Baseball's McGwire Admits Using Steroids
ROBERT SIEGEL, host:
There is big news today out of Major League Baseball. Big, but not especially surprising news. Mark McGwire admitted that he used steroids. The former single-season homerun champion made that disclosure in a statement to the Associated Press. McGwire is preparing to return to baseball as a hitting coach for the St. Louis Cardinals.
NPR's Tom Goldman joins us now. Hi, Tom.
TOM GOLDMAN: Hi, Robert.
SIEGEL: McGwire's statement came in response, not so much to appeal to us as say it ain't so, Mark, as to say it so already. What did he say?
GOLDMAN: Yeah. Here's some of what he said. He said: I used steroids during my playing career and I apologize. I remember trying steroids very briefly in the 1989-1990 offseason and then after I was injured in 1993, I used steroids again. I used them on occasion throughout the '90s, including during the 1998 season. That, Robert, as you remember, was the year of McGwire's thrilling season-long homerun duel with Sammy Sosa.
And then he continues: I wish I had never touched steroids. It was foolish and it was a mistake. I truly apologize. Looking back, I wish I had never played during the steroid era - kind of an interesting statement there. He also said he used human growth hormone, which is banned in baseball. McGwire hit 583 career homeruns, tied for eight on the all-time list with Alex Rodriguez, who also admitted steroid use within the last year.
And McGwire finally said: I'm sure people will wonder if I could've hit all those homeruns had I never taken steroids. Now, Robert, people will wonder. I think a lot of baseball writers have decided, no, which is why they'll never vote for him or any other guys from the so-called steroid era for induction into the Hall Of Fame.
SIEGEL: Responses from Major League Baseball, from others to his statement today?
GOLDMAN: Yeah, they're pouring in. Major League Baseball Bud - Commissioner Bud Selig who reveled in that 1998 homerun duel between McGwire and Sosa because it basically saved baseball. Selig released a statement today saying he's pleased McGwire confronted his use of banned drugs, that he used the opportunity - Selig used the opportunity to talk about how baseball has toughened up its drug testing program, calling it the toughest, most effective in pro sports. He said the steroid era clearly is a thing of the past and McGwire's admission is another step in the right direction.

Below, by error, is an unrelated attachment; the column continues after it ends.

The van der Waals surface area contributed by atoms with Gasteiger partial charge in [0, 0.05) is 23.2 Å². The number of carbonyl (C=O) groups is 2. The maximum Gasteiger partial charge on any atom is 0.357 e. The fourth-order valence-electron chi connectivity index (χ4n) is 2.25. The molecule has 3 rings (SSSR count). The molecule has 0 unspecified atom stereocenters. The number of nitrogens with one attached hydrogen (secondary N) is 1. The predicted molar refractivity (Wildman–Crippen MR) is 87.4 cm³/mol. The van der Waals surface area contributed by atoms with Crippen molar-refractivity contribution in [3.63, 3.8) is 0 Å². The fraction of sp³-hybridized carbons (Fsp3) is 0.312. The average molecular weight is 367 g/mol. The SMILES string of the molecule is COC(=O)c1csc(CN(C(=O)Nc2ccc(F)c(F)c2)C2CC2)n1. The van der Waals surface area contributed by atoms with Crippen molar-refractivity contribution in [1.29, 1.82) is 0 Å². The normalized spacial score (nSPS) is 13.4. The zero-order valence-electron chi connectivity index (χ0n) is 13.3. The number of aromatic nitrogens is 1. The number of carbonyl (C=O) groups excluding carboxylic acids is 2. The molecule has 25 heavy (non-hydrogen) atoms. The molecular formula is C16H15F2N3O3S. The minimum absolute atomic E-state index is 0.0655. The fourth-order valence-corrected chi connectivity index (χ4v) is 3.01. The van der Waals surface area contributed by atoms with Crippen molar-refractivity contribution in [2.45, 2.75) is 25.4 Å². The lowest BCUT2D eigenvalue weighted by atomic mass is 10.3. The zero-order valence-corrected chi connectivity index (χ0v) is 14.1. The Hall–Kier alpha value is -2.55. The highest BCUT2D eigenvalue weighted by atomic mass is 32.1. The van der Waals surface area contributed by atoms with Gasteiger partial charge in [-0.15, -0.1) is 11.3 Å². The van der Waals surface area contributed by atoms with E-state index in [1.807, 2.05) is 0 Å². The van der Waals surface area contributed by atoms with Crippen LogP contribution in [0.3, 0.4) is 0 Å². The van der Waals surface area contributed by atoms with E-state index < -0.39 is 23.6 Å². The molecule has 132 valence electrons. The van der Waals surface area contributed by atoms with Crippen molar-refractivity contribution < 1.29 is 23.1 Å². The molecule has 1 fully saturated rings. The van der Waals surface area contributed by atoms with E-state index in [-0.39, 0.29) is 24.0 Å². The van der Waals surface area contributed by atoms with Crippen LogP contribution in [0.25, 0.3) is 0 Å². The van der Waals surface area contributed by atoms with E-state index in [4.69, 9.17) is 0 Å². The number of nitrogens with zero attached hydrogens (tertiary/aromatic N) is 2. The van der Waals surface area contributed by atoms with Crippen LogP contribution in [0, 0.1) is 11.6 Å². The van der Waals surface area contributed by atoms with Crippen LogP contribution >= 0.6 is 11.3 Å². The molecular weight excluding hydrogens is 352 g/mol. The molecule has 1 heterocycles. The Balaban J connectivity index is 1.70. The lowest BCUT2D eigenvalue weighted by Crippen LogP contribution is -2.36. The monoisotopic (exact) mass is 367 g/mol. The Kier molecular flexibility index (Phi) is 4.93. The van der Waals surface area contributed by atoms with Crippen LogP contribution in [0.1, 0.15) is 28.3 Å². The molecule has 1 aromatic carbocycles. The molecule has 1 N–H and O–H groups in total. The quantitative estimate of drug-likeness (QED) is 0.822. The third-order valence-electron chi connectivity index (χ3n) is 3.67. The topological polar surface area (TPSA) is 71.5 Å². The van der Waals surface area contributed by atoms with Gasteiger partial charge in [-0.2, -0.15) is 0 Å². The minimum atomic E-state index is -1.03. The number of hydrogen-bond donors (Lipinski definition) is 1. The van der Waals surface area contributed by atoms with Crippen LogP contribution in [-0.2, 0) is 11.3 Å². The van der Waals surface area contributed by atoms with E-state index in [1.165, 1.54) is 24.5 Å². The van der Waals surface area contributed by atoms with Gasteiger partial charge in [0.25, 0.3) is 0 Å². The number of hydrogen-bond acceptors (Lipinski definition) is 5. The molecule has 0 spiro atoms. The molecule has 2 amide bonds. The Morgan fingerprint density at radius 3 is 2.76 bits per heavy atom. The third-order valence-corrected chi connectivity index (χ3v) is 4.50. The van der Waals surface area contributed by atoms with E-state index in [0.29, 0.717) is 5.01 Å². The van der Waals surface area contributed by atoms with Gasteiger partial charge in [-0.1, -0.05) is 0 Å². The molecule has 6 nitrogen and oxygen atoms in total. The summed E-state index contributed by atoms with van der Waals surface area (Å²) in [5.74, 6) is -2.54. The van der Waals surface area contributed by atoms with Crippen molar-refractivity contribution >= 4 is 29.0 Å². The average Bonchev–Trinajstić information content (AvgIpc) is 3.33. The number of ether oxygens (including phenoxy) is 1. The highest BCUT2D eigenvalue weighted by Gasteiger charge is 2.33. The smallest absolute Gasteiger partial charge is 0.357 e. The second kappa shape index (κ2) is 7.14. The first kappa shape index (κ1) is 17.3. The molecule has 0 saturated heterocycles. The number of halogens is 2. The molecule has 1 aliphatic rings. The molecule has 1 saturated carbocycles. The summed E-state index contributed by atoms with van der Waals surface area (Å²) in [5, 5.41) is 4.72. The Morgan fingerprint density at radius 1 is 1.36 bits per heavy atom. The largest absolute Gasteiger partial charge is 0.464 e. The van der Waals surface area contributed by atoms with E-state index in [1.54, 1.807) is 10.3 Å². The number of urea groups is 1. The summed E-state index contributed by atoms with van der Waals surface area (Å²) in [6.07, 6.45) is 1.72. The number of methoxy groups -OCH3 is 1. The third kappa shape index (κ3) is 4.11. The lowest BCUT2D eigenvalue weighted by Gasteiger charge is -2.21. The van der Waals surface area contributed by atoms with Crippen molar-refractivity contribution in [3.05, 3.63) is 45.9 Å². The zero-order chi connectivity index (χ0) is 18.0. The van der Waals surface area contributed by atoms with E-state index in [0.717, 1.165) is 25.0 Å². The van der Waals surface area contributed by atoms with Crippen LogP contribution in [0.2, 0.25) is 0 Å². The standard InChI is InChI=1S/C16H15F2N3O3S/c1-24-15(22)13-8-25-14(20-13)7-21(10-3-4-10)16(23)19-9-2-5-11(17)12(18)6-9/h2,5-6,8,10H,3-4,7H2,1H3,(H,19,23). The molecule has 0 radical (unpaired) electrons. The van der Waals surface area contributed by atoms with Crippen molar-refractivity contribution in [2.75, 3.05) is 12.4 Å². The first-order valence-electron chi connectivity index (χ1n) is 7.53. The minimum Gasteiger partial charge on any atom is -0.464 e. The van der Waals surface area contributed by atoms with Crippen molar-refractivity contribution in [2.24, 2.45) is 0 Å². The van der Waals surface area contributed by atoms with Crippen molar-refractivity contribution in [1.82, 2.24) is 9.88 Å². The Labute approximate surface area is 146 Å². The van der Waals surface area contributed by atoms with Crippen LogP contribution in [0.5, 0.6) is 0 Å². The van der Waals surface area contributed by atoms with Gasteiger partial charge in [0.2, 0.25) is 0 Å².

And then McGwire's former manager, Tony LaRussa, who managed McGwire in Oakland and then St. Louis, who was around Mark McGwire as much as anyone in baseball, he said today on ESPN that he ran a legit program in both places and that he didn't know anything about Mark McGwire's drug use until Mark McGwire told him this morning.
SIEGEL: LaRussa, which should be noted, I believe, went to law school if I'm not mistaken, saying that even after 2005, he didn't suspect that McGwire was using banned drugs when everybody else in the country did.
GOLDMAN: Yeah, that would've isolated him. Certainly everyone did because of that now infamous Congressional hearing on steroids when Mark McGwire said repeatedly, I'm not here to talk about the past. It was embarrassing, it was damming. He fell out of the public eye then, only to reemerge now.
SIEGEL: What do you make of the statement by McGwire that baseball's drug problems are in the past. You think that's true?
GOLDMAN: Well, what Selig says, that there are now fewer positive tests for steroids and that baseball has a tougher drug testing program. That is true. Tougher program, I might add, because baseball was strong-armed into doing it by Congress. Selig also talks about the tiny percentage of minor leaguers testing positive. All I know, Robert, is that I get regular releases from Major League Baseball showing a steady stream of suspensions for powerful steroids, big clusters of suspensions in Latin American Minor Leagues, in particular. It maybe better, but steroids in baseball, hardly a thing of the past.
SIEGEL: Thank you, Tom.
GOLDMAN: You're welcome.
SIEGEL: That's NPR's sports correspondent Tom Goldman.